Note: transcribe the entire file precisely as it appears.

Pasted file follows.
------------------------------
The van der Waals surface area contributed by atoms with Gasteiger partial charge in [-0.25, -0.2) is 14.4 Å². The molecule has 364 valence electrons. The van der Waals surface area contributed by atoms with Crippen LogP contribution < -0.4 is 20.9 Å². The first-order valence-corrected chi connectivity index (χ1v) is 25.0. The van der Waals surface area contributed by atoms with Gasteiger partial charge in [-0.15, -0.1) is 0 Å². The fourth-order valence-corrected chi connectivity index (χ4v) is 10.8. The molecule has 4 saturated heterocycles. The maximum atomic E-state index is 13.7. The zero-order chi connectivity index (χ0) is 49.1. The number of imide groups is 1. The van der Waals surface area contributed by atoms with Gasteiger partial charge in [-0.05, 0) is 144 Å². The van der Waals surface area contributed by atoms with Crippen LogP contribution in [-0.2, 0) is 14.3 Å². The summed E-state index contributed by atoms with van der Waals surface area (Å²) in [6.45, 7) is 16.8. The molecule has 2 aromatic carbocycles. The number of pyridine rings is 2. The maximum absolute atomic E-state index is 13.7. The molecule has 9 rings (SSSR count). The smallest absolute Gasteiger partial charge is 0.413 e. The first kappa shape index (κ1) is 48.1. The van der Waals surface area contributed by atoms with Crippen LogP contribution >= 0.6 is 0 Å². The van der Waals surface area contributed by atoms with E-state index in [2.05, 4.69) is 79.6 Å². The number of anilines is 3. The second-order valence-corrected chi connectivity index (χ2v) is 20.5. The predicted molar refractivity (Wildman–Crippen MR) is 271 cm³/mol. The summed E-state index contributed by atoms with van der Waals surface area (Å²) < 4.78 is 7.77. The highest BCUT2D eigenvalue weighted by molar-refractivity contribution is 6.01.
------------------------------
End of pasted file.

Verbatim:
The van der Waals surface area contributed by atoms with Gasteiger partial charge in [-0.25, -0.2) is 14.4 Å². The molecule has 364 valence electrons. The van der Waals surface area contributed by atoms with Crippen LogP contribution < -0.4 is 20.9 Å². The first-order valence-corrected chi connectivity index (χ1v) is 25.0. The van der Waals surface area contributed by atoms with Gasteiger partial charge in [-0.15, -0.1) is 0 Å². The fourth-order valence-corrected chi connectivity index (χ4v) is 10.8. The molecule has 4 saturated heterocycles. The maximum atomic E-state index is 13.7. The zero-order chi connectivity index (χ0) is 49.1. The number of imide groups is 1. The van der Waals surface area contributed by atoms with Gasteiger partial charge in [-0.05, 0) is 144 Å². The van der Waals surface area contributed by atoms with Crippen LogP contribution in [-0.2, 0) is 14.3 Å². The summed E-state index contributed by atoms with van der Waals surface area (Å²) in [6.45, 7) is 16.8. The molecule has 2 aromatic carbocycles. The number of pyridine rings is 2. The maximum absolute atomic E-state index is 13.7. The molecule has 9 rings (SSSR count). The smallest absolute Gasteiger partial charge is 0.413 e. The first kappa shape index (κ1) is 48.1. The van der Waals surface area contributed by atoms with Crippen LogP contribution >= 0.6 is 0 Å². The van der Waals surface area contributed by atoms with E-state index in [2.05, 4.69) is 79.6 Å². The number of anilines is 3. The second-order valence-corrected chi connectivity index (χ2v) is 20.5. The predicted molar refractivity (Wildman–Crippen MR) is 271 cm³/mol. The summed E-state index contributed by atoms with van der Waals surface area (Å²) < 4.78 is 7.77. The highest BCUT2D eigenvalue weighted by molar-refractivity contribution is 6.01.